SALT LAKE CITY — The Utah Jazz filled two needs and grabbed two of the top players in the draft, using the No. 3 pick on 6-11 center Enes Kanter of Turkey, then taking Colorado guard Alec Burks at No. 12.
They never got the chance to take local favorite Jimmer Fredette as he was drafted No. 10 by Milwaukee, and was believed headed to Sacramento in a trade.
The 6-6 Burks has the size to play in the NBA, and the shooting touch.
He averaged 20.5 points, 6.5 rebounds and 2.9 assists for Colorado. He was the first Colorado player in school history to score over 770 points, grab 240 rebounds and hand out 100 assists in a single season.
In Kanter the Jazz get their coveted big man, especially considering the injury issues that have plagued Mehmet Okur.
The 19-year-old Kanter was considered the best center in the draft, with raw skills and NBA size.
He is a bit of a mystery as he hasn't played basketball in nearly a year after being ruled ineligible at Kentucky.
Kanter showed flashes at the 2010 Nike Hoops Summit, scoring 34 points for the World Team to break Dirk Nowitzki's record (33). He also was Most Valuable Player for the 2009 Turkish Under 18 National team.
Jazz President Randy Rigby announced the first pick at Utah's downtown Salt Lake City arena, where more than 5,000 fans showed up to cheer on a team that they hope is rebuilding for the playoffs.
He thanked the fans for their support in what he said would be a "memorable and monumental" draft for the Jazz.
Kanter was the first of five straight international picks taken 3rd through 7.
He checked in at 262 pounds, with just 5 percent body fat. Draft analysts said Kanter is a perfect fit for the Jazz because he is a high-IQ and high-character player.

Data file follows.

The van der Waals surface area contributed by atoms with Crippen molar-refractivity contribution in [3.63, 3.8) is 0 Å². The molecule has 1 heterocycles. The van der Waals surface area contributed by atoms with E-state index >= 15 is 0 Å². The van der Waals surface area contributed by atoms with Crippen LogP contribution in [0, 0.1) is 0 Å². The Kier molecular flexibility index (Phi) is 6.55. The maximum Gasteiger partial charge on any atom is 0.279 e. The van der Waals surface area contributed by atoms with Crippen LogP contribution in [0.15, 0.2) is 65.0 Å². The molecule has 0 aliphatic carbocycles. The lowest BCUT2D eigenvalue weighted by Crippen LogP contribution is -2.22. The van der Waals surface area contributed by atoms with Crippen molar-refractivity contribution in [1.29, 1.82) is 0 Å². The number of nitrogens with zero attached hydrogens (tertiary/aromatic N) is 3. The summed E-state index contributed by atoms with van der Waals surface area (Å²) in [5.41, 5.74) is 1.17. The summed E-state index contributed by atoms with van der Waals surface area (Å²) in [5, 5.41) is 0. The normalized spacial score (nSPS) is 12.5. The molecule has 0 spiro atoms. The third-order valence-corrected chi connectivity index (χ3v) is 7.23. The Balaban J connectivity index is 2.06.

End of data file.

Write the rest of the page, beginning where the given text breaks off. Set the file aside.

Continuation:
Fans, unlike a year ago when they booed the choice of Butler star Gordon Hayward at No. 9, cheered when Kanter's name was announced.
They also sounded disappointed when Fredette's name came off the board before the Jazz had a chance to pick again.
Fans came armed with plenty of signs proclaiming who they wanted on the roster.
"Ready for the new D-Will" read one in reference to Arizona star forward Derrick Williams.
Another said, "Good Knight, the Jazz got it Right," in reference to Kentucky guard Brandon Knight.
And there were plenty of signs about Jimmer, including one taunting the Suns, who picked No. 13.
"Phoenix, Fredette About It."
Whenever the screen showed Fredette, there was loud applause at the Jazz arena and more than a smattering of boos, an indication that he is a polarizing figure even in Utah.
The Jazz have needed an outside shooter since they allowed Kyle Korver to leave for Chicago, but Korver's defensive liabilities were evident in the playoffs against Miami.
The Jazz front office also seemed divided on Fredette, arguing down to the wire about who to take.
In the end, the top four guards were off the board in Kyrie Irving, Knight, Kemba Walker and Fredette.
Kanter was thrilled at going so high, and to the Jazz.
"I know Utah Jazz fans," he said from Newark. "They're crazy. I'm gonna love them."
Kanter said he will try to do everything for the Jazz, including bringing more energy to the team.
He also said he has family in Utah, a reference to Okur, another player from Turkey.